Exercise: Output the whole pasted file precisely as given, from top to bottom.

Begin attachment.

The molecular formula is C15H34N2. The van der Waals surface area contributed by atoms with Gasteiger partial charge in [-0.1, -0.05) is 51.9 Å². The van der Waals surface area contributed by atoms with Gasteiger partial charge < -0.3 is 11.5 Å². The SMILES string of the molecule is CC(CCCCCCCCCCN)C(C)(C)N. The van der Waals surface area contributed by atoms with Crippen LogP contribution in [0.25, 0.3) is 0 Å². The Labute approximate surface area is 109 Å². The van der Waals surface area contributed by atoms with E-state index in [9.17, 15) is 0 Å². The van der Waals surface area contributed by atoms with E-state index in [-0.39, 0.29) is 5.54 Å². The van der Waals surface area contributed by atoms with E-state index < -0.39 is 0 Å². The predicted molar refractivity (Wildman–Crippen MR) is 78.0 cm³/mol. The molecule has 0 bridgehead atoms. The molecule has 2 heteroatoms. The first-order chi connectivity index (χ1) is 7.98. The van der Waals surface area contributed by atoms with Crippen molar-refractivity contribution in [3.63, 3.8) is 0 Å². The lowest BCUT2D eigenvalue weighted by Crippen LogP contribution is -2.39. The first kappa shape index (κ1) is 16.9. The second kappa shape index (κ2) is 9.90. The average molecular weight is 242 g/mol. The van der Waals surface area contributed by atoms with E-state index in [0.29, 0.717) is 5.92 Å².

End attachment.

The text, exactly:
The molecular formula is C15H34N2. The van der Waals surface area contributed by atoms with Gasteiger partial charge in [-0.1, -0.05) is 51.9 Å². The van der Waals surface area contributed by atoms with Gasteiger partial charge < -0.3 is 11.5 Å². The SMILES string of the molecule is CC(CCCCCCCCCCN)C(C)(C)N. The van der Waals surface area contributed by atoms with Crippen LogP contribution in [0.25, 0.3) is 0 Å². The Labute approximate surface area is 109 Å². The van der Waals surface area contributed by atoms with E-state index in [9.17, 15) is 0 Å². The van der Waals surface area contributed by atoms with E-state index in [-0.39, 0.29) is 5.54 Å². The van der Waals surface area contributed by atoms with E-state index < -0.39 is 0 Å². The predicted molar refractivity (Wildman–Crippen MR) is 78.0 cm³/mol. The molecule has 0 bridgehead atoms. The molecule has 2 heteroatoms. The first-order chi connectivity index (χ1) is 7.98. The van der Waals surface area contributed by atoms with Crippen molar-refractivity contribution in [3.63, 3.8) is 0 Å². The lowest BCUT2D eigenvalue weighted by Crippen LogP contribution is -2.39. The first kappa shape index (κ1) is 16.9. The second kappa shape index (κ2) is 9.90. The average molecular weight is 242 g/mol. The van der Waals surface area contributed by atoms with E-state index in [0.29, 0.717) is 5.92 Å².